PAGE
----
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I make a point of drinking Silk fortified soy milk every day, because it has loads of calcium, vitamin D, and B12. So I'm comfortable that I'm getting enough of all 3 of those nutrients, just from that. I also take a multivitamin. Better safe than sorry.<br><br><br><br>
--Fromper<br><br><img alt="" class="inlineimg" src="/images/smilies/juggle.gif" style="border:0px solid;" title=":juggle:">
 

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I feel if we eat optimally, the naturally occuring bacteria in our gut produce all we need. We can also get some from eating wild foods. But if you are having problems with symptoms, don't eat optimally (lots of processed, cooked & artificial foods etc) or are just worried about it, supplement.
 

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That should be more than enough as it is already more than the intrisic factor needs to be saturated.
 

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The way I see it, Extra B12 isn't a bad thing and lack of B12 has terrible consequences. Err on the side of caution.<br><br><br><br>
I wonder if B12 is considered something for vegans, how come so many main stream products are supplemented with B12.
 

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Nothing will benefit human health and increase the chances for survival of life on Earth as much as the evolution to a vegetarian diet.<br><br><br><br>
Albert Einstein
 

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<div class="quote-container"><span>Quote:</span>
<div class="quote-block">Originally Posted by <strong>RawVeganMom</strong> <a href="/forum/post/0"><img alt="View Post" class="inlineimg" src="/img/forum/go_quote.gif" style=""></a><br><br>
I feel if we eat optimally, <b>the naturally occuring bacteria in our gut produce all we need</b>. We can also get some from eating wild foods. But if you are having problems with symptoms, don't eat optimally (lots of processed, cooked & artificial foods etc) or are just worried about it, supplement.</div>
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bold mine.<br><br><br><br>
this is NOT TRUE. the bacteria in your gut are too low in the digestive system for you to produce any usable B12 from them.<br><br><br><br>
all vegans should supplement B12.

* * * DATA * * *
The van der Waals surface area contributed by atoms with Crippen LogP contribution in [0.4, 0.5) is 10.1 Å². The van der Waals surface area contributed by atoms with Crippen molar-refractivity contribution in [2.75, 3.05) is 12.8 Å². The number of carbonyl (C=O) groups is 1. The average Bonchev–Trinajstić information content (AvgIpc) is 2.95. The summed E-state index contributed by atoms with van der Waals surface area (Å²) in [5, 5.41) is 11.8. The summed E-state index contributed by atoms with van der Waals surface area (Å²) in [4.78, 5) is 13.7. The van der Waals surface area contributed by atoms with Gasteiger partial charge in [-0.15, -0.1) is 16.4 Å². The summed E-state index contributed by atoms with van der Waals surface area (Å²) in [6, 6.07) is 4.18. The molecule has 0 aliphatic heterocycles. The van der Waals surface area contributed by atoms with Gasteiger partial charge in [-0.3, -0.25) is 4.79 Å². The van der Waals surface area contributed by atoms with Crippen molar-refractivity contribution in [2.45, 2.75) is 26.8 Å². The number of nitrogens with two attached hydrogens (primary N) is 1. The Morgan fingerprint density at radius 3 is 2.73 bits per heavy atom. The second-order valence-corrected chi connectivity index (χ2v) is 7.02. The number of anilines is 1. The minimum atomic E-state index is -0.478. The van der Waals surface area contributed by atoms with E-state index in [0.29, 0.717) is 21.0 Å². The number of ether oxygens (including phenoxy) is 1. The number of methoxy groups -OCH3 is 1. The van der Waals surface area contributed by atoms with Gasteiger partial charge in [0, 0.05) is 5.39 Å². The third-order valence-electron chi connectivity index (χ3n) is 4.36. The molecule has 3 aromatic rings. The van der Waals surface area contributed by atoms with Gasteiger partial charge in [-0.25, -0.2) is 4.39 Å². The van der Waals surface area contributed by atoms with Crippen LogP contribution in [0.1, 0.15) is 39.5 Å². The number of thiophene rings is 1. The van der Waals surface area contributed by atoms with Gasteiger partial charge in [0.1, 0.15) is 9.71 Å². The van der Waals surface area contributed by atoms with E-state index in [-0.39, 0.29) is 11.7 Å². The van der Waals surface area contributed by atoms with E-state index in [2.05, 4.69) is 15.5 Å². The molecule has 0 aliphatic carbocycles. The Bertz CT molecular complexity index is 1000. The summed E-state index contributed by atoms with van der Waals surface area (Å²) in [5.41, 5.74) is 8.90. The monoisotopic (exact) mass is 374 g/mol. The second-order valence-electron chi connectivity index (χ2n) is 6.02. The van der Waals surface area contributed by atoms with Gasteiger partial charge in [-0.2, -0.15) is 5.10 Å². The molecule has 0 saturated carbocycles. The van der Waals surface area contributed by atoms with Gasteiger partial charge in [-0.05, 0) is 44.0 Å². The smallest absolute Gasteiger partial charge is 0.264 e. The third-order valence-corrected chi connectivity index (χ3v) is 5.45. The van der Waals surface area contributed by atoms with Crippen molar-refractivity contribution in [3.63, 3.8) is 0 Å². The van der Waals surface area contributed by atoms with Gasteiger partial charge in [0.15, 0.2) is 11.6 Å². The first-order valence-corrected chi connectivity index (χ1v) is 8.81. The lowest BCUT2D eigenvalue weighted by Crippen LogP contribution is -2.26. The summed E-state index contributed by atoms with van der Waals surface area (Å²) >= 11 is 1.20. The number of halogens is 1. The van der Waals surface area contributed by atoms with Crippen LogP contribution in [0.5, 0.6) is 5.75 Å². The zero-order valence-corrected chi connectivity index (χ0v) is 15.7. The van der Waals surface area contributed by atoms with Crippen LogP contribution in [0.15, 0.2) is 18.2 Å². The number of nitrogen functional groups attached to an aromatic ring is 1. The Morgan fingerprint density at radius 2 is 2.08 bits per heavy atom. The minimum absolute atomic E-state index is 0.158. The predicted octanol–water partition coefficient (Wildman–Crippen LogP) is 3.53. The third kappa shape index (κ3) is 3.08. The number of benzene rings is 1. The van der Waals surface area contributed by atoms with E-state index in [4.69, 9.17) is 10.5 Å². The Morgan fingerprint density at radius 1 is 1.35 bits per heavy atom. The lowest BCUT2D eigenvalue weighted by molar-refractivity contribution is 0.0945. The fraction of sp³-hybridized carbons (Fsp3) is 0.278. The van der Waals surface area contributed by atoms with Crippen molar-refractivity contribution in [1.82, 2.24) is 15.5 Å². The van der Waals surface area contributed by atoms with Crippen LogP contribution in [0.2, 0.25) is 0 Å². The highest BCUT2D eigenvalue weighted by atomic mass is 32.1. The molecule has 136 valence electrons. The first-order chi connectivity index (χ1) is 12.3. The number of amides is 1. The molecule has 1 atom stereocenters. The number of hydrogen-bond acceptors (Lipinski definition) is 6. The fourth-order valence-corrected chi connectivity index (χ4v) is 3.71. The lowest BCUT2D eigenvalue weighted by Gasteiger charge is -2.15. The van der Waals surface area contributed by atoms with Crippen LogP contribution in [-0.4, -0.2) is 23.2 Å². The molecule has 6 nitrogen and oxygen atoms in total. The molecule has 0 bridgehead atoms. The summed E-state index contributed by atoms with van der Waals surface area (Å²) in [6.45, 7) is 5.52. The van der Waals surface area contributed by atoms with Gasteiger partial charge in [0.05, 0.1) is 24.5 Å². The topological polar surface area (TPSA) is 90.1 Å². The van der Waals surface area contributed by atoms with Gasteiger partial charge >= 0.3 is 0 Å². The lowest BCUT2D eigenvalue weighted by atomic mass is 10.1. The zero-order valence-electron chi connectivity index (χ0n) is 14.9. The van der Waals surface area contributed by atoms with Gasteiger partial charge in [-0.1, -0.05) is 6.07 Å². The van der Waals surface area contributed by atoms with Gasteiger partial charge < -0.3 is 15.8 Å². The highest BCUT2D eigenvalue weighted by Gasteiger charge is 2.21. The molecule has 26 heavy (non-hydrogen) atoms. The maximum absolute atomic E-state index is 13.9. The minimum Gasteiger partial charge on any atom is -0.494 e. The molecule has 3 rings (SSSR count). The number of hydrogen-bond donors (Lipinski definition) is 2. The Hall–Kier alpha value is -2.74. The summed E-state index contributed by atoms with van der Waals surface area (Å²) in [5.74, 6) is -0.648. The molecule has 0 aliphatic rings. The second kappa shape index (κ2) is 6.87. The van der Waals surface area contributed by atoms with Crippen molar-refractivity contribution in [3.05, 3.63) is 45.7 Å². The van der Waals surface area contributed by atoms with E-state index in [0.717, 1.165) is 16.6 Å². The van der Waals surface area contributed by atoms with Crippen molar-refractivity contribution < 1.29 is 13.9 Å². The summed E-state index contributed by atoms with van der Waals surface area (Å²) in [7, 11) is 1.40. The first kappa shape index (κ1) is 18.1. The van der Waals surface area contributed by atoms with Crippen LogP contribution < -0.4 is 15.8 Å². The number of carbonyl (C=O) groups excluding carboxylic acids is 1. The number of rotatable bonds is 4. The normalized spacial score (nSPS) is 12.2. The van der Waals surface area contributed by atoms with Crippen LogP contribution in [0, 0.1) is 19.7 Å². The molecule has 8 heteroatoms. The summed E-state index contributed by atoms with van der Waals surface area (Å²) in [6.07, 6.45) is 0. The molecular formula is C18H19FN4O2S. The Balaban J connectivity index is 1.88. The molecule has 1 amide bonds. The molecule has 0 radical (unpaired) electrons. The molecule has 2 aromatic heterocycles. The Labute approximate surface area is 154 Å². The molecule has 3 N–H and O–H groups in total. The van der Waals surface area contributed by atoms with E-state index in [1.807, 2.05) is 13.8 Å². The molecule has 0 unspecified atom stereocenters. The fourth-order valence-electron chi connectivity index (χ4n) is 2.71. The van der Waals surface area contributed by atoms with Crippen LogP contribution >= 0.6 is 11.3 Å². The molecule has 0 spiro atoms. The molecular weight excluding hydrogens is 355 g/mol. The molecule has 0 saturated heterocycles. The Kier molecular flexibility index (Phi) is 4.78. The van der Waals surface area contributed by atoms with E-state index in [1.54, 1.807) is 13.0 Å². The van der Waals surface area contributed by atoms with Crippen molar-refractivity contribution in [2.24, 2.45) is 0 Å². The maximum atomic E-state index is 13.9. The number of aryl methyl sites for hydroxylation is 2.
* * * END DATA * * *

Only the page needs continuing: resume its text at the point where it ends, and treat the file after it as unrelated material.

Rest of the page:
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Seriously? I don't think we need to supplement... I'm pretty confident that as long as we eat a balanced healthy vegan diet we will be fine.<br><br>
B12 comes from micro-organism, that does NOT mean b12 comes from meat and only meat and we should get all paranoid about it. I'm sure we all ingest micro-organisms without even realizing it.<br><br><br><br>
That is NOT to say we should not worry about b12, we should worry about getting all our nutrients. Therefore a yearly blood test (as someone already mentioned) is probably the best way to go.
 

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Supplement! Its easy and there is no other known reliable vegan source. Vitamin B12 deficiency is serious and the damage can be permanent. It's your health, but I'd rather be safe than sorry.
 

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<div class="quote-container"><span>Quote:</span>
<div class="quote-block">Originally Posted by <strong>Odalys</strong> <a href="/forum/post/0"><img alt="View Post" class="inlineimg" src="/img/forum/go_quote.gif" style=""></a><br><br>
Seriously? I don't think we need to supplement... I'm pretty confident that as long as we eat a balanced healthy vegan diet we will be fine.</div>
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Think again.<br><br><br><br>
There is no food you can eat that contains a useable source of B12 (doesn't matter if it's organic, unwashed, or prayed upon) unless it has been specifically fortified with that vitamin, such as fortified nutritional yeast or fortified soy milk.
 

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Well, most people should probably be taking a good multi-vitamin for optimal health anyway, so how hard is it to take a vegan multi fortified with B12 and just rest assured that you are getting everything? Seems easy enough.